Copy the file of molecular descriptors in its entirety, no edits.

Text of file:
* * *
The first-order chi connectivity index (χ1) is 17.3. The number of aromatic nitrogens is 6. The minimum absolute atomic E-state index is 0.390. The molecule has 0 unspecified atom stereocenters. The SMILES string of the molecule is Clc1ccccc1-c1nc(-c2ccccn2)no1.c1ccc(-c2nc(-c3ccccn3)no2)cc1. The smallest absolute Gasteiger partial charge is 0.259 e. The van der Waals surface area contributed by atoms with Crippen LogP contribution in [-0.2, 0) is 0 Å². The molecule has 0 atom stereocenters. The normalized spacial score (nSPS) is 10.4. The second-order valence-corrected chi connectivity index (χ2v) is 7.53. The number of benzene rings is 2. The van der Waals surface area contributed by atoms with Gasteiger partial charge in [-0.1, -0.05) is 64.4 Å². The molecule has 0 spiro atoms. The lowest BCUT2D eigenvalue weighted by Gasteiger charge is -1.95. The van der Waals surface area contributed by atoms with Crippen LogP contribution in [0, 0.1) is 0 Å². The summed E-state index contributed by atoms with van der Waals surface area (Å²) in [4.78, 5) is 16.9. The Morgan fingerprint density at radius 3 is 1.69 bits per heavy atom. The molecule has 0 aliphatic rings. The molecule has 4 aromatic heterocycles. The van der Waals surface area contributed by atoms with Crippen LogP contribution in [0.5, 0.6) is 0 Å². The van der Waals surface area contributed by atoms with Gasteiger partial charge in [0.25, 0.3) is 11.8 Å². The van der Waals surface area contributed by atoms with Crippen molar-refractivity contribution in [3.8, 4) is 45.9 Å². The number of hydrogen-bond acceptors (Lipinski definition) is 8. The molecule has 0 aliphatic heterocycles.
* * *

The first-order chi connectivity index (χ1) is 17.3. The number of aromatic nitrogens is 6. The minimum absolute atomic E-state index is 0.390. The molecule has 0 unspecified atom stereocenters. The SMILES string of the molecule is Clc1ccccc1-c1nc(-c2ccccn2)no1.c1ccc(-c2nc(-c3ccccn3)no2)cc1. The smallest absolute Gasteiger partial charge is 0.259 e. The van der Waals surface area contributed by atoms with Crippen LogP contribution in [-0.2, 0) is 0 Å². The molecule has 0 atom stereocenters. The normalized spacial score (nSPS) is 10.4. The second-order valence-corrected chi connectivity index (χ2v) is 7.53. The number of benzene rings is 2. The van der Waals surface area contributed by atoms with Gasteiger partial charge in [-0.1, -0.05) is 64.4 Å². The molecule has 0 spiro atoms. The lowest BCUT2D eigenvalue weighted by Gasteiger charge is -1.95. The van der Waals surface area contributed by atoms with Crippen LogP contribution in [0, 0.1) is 0 Å². The summed E-state index contributed by atoms with van der Waals surface area (Å²) in [4.78, 5) is 16.9. The Morgan fingerprint density at radius 3 is 1.69 bits per heavy atom. The molecule has 0 aliphatic rings. The molecule has 4 aromatic heterocycles. The van der Waals surface area contributed by atoms with Crippen LogP contribution in [0.5, 0.6) is 0 Å². The van der Waals surface area contributed by atoms with Gasteiger partial charge in [0.25, 0.3) is 11.8 Å². The van der Waals surface area contributed by atoms with Crippen molar-refractivity contribution in [3.8, 4) is 45.9 Å². The number of hydrogen-bond acceptors (Lipinski definition) is 8. The molecule has 0 aliphatic heterocycles.